It's clear that using a scalar won't capture enough. Trying to measure the number of good things that add up to one bad thing is hard.

A vector sure has advantages because you can keep track of the reputation with multiple dimensions, but this is a bit flawed. Some elements cross into multiple dimensions and they often have strange cross-dimensional interactions. You can always try to have a tensor, but things start to look very strange and hairy.

I've always liked tagged data structures that let people build up graphs. Good things and bad things can be tossed into a big tree with cross-linkages. Sometimes a number is just wrong. Theft is theft and the amount is not a big piece of the puzzle. A tagged data structure or graph would avoid this.

Now, after saying this, I don't want to discourage anyone from using scalars, vectors, tensors or anything else strictly numerical. The gain in simplicity can be worth the loss of precision. Ebay's reputation system has plenty of errors, but high scores generally mean good things.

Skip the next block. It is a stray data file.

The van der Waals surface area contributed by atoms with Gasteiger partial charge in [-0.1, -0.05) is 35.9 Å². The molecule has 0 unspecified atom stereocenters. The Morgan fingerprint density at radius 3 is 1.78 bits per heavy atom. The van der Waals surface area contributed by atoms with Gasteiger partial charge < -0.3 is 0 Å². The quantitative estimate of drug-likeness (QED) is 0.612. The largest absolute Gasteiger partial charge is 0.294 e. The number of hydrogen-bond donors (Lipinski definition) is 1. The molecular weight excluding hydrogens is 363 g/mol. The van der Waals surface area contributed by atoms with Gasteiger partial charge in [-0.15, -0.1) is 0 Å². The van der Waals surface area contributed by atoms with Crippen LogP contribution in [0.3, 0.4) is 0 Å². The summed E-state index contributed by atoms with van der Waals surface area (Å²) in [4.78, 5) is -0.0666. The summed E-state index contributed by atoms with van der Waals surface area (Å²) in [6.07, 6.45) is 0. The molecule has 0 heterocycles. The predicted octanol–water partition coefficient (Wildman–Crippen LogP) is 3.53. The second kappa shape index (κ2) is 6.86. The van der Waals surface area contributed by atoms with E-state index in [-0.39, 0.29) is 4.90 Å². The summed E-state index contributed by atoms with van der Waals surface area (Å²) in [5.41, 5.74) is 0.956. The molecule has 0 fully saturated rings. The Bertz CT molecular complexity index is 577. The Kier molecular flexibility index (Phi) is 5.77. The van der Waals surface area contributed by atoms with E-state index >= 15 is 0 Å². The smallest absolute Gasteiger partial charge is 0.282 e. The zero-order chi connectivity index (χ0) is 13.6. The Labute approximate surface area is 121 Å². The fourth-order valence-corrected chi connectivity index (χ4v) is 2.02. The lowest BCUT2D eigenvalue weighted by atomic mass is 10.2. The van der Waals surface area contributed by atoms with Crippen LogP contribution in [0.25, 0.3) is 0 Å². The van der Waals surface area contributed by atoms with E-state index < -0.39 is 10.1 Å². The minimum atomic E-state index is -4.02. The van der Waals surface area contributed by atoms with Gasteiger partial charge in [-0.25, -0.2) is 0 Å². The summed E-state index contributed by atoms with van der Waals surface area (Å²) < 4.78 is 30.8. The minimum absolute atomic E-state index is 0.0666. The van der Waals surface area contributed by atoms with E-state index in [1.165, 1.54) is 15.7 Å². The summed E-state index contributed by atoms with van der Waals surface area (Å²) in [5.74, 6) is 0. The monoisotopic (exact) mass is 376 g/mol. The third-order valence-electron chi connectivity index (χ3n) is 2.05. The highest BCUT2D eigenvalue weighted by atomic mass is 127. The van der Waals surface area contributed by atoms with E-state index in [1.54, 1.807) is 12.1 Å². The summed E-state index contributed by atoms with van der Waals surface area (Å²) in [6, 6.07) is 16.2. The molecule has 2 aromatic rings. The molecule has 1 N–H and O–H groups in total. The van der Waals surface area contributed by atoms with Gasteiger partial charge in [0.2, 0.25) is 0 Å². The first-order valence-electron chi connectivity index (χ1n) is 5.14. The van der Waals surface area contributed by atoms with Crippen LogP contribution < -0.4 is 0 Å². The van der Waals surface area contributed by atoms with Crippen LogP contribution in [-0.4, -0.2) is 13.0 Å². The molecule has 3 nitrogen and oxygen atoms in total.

[ Parent ]
Vectors, Tensors, et al. (none / 0) (#55)
by Otto Surly on Thu May 16, 2002 at 11:41:20 AM EST

Rather than vectors, tensors, and so on, I think you just mean "collections of numbers", or something like that.

Vectors are elements in a linear space: that is, a space in which there are addition and scaling operations that work in the usual way. It's not at all clear that reputations fit in a linear space. Likewise, tensors are (multi)linear transformations on vectors, not just big rectangular arrays of numbers.